Thursday, 19 September 2013

A permanent home for Shonibare’s ‘Nelson's Ship in A Bottle’



Nelson Ship in A Bottle by Yinka Shonibare at National Maritime Museum.


Finally, the reconstruction of 18th century war-time vessel, Nelson’s Ship in A Bottle by Yinka Shonibare {MBE} has found a permanent home outside the National Maritime Museum.  

Originally produced in 2010 – supported by Guaranty Trust Bank {GTB} -  it had generated huge attention as a Fourth Plinth sculpture, mounted at Trafalgar's Square.  Parts of the components include the artist’s traditional Dutch Wax fabric identity.

The facilitator of the permanent place for Nelson’s Ship In A Bottle, the Royal Museums Greenwich, says on its website: “We are delighted to announce that thanks to the generosity of many individuals, the fundraising appeal to buy Yinka Shonibare, MBE’s sculpture Nelson’s Ship in a Bottle for the National Maritime Museum and ensure it remains on permanent display has been a success. The work, which is a scaled down replica of HMS Victory, now has a permanent new home outside the recently opened Sammy Ofer Wing”.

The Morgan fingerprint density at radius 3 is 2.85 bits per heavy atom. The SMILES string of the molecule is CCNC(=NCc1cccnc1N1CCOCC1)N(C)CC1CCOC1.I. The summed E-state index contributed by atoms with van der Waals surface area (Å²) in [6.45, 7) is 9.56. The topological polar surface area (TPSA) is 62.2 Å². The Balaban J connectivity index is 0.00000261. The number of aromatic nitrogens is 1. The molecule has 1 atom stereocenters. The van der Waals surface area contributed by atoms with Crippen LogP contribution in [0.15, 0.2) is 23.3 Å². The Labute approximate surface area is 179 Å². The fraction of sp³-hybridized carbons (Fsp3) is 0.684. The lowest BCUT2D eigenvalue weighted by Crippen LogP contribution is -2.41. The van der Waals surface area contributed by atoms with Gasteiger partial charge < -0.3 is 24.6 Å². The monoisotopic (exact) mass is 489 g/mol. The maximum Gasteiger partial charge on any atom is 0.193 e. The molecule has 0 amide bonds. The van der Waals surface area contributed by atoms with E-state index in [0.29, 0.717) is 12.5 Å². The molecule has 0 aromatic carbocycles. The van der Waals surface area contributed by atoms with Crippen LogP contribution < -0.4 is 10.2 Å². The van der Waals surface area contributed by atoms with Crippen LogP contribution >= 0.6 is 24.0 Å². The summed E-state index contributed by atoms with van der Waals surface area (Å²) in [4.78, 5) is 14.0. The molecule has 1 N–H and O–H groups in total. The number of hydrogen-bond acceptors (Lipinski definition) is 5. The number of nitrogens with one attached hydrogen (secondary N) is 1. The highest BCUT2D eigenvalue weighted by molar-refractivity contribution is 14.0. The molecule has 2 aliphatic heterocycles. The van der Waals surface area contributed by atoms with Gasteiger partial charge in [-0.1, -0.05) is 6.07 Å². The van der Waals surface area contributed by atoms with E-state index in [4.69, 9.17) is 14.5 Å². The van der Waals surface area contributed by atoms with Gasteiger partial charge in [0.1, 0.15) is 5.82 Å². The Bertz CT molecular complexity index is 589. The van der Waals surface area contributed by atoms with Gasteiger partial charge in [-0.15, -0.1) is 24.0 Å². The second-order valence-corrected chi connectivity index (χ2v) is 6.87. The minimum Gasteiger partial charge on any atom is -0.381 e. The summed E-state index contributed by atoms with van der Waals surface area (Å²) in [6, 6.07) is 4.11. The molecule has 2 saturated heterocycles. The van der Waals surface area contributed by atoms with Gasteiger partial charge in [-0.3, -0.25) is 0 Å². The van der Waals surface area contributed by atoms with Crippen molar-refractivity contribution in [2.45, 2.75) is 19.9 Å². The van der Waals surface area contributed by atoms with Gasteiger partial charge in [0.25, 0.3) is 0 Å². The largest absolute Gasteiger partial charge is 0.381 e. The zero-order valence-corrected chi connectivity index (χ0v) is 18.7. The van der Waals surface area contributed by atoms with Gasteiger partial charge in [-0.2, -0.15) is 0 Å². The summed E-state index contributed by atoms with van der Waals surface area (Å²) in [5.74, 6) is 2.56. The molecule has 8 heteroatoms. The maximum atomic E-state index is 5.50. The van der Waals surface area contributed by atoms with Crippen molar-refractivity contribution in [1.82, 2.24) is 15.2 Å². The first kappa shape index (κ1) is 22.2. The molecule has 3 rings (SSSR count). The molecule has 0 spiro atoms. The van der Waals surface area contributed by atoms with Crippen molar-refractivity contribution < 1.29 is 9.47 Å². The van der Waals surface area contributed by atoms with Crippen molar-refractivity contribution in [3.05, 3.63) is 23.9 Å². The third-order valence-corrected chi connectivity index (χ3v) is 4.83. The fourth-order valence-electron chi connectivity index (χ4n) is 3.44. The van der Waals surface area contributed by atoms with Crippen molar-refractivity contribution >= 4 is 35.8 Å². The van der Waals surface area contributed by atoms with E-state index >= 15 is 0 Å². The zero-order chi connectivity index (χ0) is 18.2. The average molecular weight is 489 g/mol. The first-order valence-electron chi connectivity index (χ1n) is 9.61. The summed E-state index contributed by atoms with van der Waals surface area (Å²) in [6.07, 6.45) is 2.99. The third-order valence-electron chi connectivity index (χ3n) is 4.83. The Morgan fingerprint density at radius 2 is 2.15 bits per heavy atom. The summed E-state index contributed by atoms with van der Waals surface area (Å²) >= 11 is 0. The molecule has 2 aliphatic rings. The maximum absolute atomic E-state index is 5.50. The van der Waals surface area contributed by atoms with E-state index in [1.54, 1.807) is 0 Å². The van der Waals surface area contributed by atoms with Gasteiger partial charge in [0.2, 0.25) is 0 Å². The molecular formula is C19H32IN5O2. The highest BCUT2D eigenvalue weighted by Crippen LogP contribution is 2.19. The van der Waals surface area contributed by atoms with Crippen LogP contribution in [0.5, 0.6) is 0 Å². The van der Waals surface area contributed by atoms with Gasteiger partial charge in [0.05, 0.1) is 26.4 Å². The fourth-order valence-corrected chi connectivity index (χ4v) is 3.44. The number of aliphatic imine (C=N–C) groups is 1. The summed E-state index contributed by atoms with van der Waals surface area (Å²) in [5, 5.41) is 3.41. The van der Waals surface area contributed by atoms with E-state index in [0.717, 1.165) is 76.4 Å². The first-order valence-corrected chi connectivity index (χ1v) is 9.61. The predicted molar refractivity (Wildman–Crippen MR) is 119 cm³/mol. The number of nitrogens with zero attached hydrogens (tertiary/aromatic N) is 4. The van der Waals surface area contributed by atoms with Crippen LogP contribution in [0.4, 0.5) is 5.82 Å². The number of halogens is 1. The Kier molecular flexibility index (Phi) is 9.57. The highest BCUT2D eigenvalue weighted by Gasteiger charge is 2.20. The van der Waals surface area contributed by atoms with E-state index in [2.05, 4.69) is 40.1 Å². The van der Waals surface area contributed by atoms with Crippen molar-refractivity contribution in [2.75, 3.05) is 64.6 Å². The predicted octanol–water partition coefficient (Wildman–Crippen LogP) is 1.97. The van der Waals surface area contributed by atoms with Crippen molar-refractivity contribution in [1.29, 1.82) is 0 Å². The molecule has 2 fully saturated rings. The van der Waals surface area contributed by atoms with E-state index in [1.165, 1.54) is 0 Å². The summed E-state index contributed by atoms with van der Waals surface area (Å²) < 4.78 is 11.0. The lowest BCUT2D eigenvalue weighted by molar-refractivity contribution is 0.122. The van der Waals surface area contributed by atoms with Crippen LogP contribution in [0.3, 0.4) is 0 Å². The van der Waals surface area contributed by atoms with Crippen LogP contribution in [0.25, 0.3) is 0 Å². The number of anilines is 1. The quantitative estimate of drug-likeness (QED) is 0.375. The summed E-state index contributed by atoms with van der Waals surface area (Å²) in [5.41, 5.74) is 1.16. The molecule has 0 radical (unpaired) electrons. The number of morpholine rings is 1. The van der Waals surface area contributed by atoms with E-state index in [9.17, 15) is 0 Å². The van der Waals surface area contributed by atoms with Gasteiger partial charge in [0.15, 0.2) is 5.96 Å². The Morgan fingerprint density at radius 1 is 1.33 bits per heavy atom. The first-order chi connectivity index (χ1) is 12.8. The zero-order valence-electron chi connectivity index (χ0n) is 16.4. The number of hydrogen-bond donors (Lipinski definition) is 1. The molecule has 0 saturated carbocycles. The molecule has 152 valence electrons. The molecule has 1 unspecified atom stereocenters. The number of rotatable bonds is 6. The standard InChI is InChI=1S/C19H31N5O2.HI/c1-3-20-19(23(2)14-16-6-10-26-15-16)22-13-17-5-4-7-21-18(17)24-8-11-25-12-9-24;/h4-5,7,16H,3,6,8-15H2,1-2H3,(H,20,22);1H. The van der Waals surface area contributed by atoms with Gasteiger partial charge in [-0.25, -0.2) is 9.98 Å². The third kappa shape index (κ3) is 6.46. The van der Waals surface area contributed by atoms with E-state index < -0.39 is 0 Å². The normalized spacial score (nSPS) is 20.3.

Meanwhile, the museum shows some other works of Shonibare this autumn.  

About Horatio Nelson (1758-1805) 

Horatio Nelson was born on 29 September 1758 in Burnham Thorpe, Norfolk. His parents were the Reverend Edmund Nelson and Catherine Suckling, Sir Robert Walpole's great-niece. His naval career began when he was only 12 years old, and ended with his death at Trafalgar on 21 October 1805.

Nelson became the most popular British hero of his time for his naval victories against France. His Trafalgar signal 'England Expects That Every Man Will Do His Duty' is the most famous (and misquoted) signal in naval history

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